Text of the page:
By John C. Dyer, UK Correspondent
Whatever happened to 1968?
I ask the question as the fabric of Eurozone collective will thins to fraying, the promised resolution to the Eurozone “debt crisis” breaking down in the very weekend it was to be announced. The tele hums to the sound of riots in Greece, brought to me courtesy of BBC. The tweets carry interviews with the new face of China, its credit master confidently lecturing European reporters that European workers must accept significantly lower compensation, longer hours, and harder work. Bad news for the UK economy mounts amid reports of serious divisions between the Chancellor and the Business Secretary. But the Prime Minister remains feet firmly planted in the cement blocks that, if I am right, will carry both him and the country to the bottom of the Thames.
It is a question I often ask myself.
1968 means different things to different people, of course. But It was a special time for my generation. Some marched with King, others with the anti war movement, others in Vietnam’s jungles. Some boycotted grapes. Some sought White Rabbits along the streets and in the back rooms of San Francisco’s “Hashbury.” Others trained as Marines and MBA’s.
I watched my university football team the Pacific Tigers, danced to “Acid Rock,” played at Disk Jockey and announcer for my University FM and AM radio station, and, in the embrace of the Raymond College Common Room, dreamed happy daydreams of doing great things. I smile to myself remembering Robin Williams character in “Hook” saying he didn’t do the 1960s. He was an accountant. I did not catch up with the movements to make a better world until years later as the world convulsed with fear of Nuclear Weapons.
1968 was a wonderful time to be a 19 to 20 year old California boy. But it was thought by some to be a pivotal moment in human history. Tonight I am not so sure it turned out that way.
The mood music for some was George Harrison’s “Here Comes the Sun.” For others it was “We Shall Overcome.” My generation sang “Here Comes the Sun,” but the Mood Music for my specific generation was Joan Baez’s “There But for Fortune.” We were going to change the world, bringing equality, equal opportunity and general prosperity and leisure. We were to be “the leaders of the 21st century.”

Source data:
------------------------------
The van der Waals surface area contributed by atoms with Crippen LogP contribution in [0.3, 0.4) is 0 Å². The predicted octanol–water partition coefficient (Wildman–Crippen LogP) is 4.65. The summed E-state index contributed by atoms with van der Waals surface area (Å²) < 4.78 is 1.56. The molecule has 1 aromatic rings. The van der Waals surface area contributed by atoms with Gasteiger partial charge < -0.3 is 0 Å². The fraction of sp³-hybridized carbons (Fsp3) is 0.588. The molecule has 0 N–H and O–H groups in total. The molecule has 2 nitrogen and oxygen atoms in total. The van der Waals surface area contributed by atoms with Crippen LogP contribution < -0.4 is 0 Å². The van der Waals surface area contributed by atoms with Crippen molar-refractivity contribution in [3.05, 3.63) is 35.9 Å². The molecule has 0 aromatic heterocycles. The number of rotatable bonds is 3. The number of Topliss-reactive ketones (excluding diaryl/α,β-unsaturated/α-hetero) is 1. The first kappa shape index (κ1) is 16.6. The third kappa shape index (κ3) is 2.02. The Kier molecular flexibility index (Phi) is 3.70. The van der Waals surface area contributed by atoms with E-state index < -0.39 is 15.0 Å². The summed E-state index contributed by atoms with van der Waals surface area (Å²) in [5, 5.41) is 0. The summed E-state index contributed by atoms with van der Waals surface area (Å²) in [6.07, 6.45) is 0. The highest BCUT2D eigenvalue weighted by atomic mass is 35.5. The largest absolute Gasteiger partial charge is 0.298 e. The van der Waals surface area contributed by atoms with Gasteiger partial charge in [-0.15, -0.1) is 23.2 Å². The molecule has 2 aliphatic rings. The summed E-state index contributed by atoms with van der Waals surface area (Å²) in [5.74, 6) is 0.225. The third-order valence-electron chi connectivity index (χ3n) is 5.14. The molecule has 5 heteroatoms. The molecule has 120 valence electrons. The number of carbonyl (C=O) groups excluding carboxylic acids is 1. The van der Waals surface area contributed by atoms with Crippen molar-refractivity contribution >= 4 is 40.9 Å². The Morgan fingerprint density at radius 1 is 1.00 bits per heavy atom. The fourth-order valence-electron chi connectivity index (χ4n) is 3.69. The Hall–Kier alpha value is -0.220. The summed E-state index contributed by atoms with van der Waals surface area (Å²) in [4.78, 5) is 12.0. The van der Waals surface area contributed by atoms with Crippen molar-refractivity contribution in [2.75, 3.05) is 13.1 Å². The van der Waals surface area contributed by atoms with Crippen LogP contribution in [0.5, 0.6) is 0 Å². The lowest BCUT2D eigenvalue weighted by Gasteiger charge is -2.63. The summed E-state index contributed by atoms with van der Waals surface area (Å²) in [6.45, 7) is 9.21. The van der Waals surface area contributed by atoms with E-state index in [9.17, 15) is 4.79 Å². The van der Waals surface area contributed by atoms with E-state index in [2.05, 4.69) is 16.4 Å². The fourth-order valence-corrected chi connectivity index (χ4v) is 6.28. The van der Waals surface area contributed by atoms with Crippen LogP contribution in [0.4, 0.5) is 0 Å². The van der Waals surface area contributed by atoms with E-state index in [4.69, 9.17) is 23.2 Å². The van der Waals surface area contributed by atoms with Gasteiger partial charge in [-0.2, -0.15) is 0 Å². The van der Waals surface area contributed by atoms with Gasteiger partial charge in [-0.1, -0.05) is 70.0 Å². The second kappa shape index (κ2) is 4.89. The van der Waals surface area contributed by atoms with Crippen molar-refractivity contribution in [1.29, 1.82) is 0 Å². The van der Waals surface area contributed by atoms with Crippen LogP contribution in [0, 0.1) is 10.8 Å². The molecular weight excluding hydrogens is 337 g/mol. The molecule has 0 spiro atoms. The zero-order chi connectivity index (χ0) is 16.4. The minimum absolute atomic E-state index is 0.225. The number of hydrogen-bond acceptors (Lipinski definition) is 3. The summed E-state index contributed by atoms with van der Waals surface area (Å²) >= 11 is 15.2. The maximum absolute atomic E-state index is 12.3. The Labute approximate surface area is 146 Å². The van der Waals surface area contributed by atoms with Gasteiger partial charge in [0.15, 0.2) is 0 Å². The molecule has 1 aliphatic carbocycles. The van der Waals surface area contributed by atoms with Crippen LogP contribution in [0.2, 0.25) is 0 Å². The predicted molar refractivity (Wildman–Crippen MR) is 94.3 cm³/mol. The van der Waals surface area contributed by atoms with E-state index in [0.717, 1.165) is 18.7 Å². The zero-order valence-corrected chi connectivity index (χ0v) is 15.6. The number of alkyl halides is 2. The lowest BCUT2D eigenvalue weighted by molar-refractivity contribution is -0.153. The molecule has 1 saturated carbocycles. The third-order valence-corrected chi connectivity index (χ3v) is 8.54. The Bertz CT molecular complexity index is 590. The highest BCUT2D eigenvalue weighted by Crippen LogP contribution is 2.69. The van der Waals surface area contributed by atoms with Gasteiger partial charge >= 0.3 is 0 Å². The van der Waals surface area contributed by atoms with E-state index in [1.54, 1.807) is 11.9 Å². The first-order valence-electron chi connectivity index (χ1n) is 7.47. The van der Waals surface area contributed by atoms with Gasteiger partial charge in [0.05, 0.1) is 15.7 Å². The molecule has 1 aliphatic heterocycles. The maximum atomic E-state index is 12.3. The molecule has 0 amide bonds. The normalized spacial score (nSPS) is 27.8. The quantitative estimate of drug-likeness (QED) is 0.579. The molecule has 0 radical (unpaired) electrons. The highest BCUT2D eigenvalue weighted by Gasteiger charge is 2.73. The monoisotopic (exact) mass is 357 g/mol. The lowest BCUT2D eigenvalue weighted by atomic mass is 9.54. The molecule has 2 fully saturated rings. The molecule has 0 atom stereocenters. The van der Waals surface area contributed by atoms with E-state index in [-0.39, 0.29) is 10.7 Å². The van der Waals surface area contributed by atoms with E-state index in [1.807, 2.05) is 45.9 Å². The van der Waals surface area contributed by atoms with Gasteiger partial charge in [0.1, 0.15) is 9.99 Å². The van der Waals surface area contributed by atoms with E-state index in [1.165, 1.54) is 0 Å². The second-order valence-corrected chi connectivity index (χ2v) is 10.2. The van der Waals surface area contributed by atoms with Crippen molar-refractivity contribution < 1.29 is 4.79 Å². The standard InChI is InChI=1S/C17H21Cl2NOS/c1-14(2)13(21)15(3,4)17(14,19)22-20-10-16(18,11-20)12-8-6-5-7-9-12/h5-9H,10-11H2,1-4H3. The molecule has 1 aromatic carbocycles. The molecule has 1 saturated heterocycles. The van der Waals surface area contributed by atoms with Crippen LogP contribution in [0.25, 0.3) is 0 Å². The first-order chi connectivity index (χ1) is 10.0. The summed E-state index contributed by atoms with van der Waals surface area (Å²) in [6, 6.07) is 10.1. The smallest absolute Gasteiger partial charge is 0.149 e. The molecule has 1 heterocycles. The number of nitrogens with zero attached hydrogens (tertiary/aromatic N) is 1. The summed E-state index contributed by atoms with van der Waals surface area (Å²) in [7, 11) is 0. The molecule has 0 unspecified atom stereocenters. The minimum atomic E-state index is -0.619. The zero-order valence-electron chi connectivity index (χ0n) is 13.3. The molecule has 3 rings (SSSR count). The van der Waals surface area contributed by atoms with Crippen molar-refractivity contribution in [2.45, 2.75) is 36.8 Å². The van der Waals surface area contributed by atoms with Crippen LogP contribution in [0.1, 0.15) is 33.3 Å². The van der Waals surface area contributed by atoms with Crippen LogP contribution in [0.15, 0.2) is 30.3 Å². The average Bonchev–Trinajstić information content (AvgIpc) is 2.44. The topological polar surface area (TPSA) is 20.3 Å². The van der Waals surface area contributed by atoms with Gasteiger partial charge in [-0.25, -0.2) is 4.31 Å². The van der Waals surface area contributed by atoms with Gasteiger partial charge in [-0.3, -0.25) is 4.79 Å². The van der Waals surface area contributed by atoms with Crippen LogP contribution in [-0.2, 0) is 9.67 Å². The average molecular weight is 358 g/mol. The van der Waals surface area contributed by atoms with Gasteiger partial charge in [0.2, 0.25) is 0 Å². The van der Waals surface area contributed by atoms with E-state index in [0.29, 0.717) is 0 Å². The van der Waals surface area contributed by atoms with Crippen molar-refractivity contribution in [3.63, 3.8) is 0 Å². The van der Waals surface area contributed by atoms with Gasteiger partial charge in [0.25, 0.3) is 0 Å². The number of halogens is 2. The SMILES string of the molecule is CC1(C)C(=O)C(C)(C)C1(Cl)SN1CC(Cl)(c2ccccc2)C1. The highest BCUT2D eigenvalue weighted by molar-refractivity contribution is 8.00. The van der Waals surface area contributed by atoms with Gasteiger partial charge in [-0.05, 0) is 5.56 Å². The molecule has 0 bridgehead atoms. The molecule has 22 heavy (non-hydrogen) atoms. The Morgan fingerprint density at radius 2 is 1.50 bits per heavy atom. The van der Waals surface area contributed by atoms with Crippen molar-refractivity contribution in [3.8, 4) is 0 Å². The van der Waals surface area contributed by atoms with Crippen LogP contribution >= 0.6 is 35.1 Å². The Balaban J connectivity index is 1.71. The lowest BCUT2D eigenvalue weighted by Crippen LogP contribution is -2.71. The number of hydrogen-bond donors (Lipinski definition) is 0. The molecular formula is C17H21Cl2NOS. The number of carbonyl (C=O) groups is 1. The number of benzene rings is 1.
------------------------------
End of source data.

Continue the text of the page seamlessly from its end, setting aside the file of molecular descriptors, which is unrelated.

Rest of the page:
1968 is long gone chronologically and, it seems, spiritually.
By the end of the 20th century it was clear that those who did lead had rejected “There But for Fortune” for Neo Liberalism’s faith in the free for all. Some, less concerned with the packaging, exchanged it for the greedy “Me.” Wherever it began, by the 1980s the new values had champions - Murdoch, Reagan, Thatcher, and Friedman.
At the beginning of the 21st century even China embraces “capitalism,” with the head of its powerful investment fund, the IMF, and Europe imposing “austerity” programmes across the Eurozone.
The US is deeply and troublingly in a debt built largely from years of unfunded warfare, deregulation of finance, tax avoidance, and possibly free trade. Forces within the country argue for an adoption of the austerity measures pioneered by the UK’s Coalition government.
The evidence overwhelmingly stacks up against the effectiveness of these programmes. But the evidence is ignored, along with the almost desperate urging of successful economists and commentators. These include Nobel Prize winners Paul Krugman and Joe Stiglitz, former Labour Secretary in the economically successful Clinton Administration Robert Reich, Guardian journalist-economist Polly Toynbee and the Financial Times Martin Wolf, and the successful Chief Executive of Scotland, Alex Salmond.
The controlling voices are those of the anonymous “Market,” buttressed by the graduates of the George W. Bush Administration in the IMF and the World Bank. The mood music is Sinatra’s “I did it my way” and Edith Piaf’s “Je ne regret rein.” Even the socially liberal Liberal Democrats now proclaim competition and free market capitalism as the way to bring about a utopia of equal opportunity and betterment.
I feel a yearning tonight. There was always a yearning in the background music to the era symbolized by 1968. Perhaps its most poignant and lasting musical legacy will prove to be contained in the haunting Andy Williams version of “Abraham, Martin, and John.” While I hope the legacy will yet become “We shall overcome” and I remember we did overcome Wagner’s “Death of the King,” tonight feels less than hopeful.
It may well be, as my education suggests, that this apparent shift is simply a reflection of a period of perturbation, out of which will come a new synthesis with its own mood music. But the shift and developing facts have challenged me to plumb the depths of what I believe.
I wonder whether the best thing that can happen now is for the Neo Liberal day dream to play out. Maybe then the many of the West will learn that the dream of a Utopia delivered by Rupert Murdoch’s “unleashed animal” is a nightmare. At the behest of the 1%, it throws the many under the bus in the desperate attempt to satiate and protect the “Me.” Perhaps only in the aftermath of the looming tragedy will we rediscover what our fathers and grandfathers fought to achieve over the course of 150 years from the Victorian era through the 20th Century. Perhaps only in the self inflicted demise of the 1% will they finally give up their hold on the many.
Although there are days I despair, I remain committed to the fight. Today's desperate tug of war between "Me" and "We" has caused me to delve deeper than my ideas concerning economic policy. It has caused me to refocus and reground in my root values, the acid test for which harmonizes well with the mood music of 1968. The mood music remains remains “There But for Fortune.” I continue to put my intellectual faith in Keynes. Speaking as one child of the 1960s, I will not give up.